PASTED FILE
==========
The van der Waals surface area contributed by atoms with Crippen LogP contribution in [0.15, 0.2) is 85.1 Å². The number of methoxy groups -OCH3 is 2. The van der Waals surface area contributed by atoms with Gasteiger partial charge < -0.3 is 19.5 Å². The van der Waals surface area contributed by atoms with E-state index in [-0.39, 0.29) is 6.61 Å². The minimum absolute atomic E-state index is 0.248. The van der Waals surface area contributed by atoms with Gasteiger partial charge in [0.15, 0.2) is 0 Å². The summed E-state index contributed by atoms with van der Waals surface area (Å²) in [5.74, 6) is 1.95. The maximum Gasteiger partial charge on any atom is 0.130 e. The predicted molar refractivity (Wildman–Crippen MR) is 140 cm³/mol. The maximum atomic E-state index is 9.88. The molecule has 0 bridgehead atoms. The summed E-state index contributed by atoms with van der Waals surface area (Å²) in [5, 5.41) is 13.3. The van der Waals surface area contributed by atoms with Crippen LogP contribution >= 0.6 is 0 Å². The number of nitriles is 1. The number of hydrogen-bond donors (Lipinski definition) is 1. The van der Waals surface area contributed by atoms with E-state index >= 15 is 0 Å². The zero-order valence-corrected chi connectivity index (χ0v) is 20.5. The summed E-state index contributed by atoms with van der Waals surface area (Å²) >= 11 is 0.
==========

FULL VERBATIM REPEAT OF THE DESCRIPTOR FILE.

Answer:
The van der Waals surface area contributed by atoms with Crippen LogP contribution in [0.15, 0.2) is 85.1 Å². The number of methoxy groups -OCH3 is 2. The van der Waals surface area contributed by atoms with Gasteiger partial charge < -0.3 is 19.5 Å². The van der Waals surface area contributed by atoms with E-state index in [-0.39, 0.29) is 6.61 Å². The minimum absolute atomic E-state index is 0.248. The van der Waals surface area contributed by atoms with Gasteiger partial charge in [0.15, 0.2) is 0 Å². The summed E-state index contributed by atoms with van der Waals surface area (Å²) in [5.74, 6) is 1.95. The maximum Gasteiger partial charge on any atom is 0.130 e. The predicted molar refractivity (Wildman–Crippen MR) is 140 cm³/mol. The maximum atomic E-state index is 9.88. The molecule has 0 bridgehead atoms. The summed E-state index contributed by atoms with van der Waals surface area (Å²) in [5, 5.41) is 13.3. The van der Waals surface area contributed by atoms with Crippen LogP contribution >= 0.6 is 0 Å². The number of nitriles is 1. The number of hydrogen-bond donors (Lipinski definition) is 1. The van der Waals surface area contributed by atoms with E-state index >= 15 is 0 Å². The zero-order valence-corrected chi connectivity index (χ0v) is 20.5. The summed E-state index contributed by atoms with van der Waals surface area (Å²) >= 11 is 0.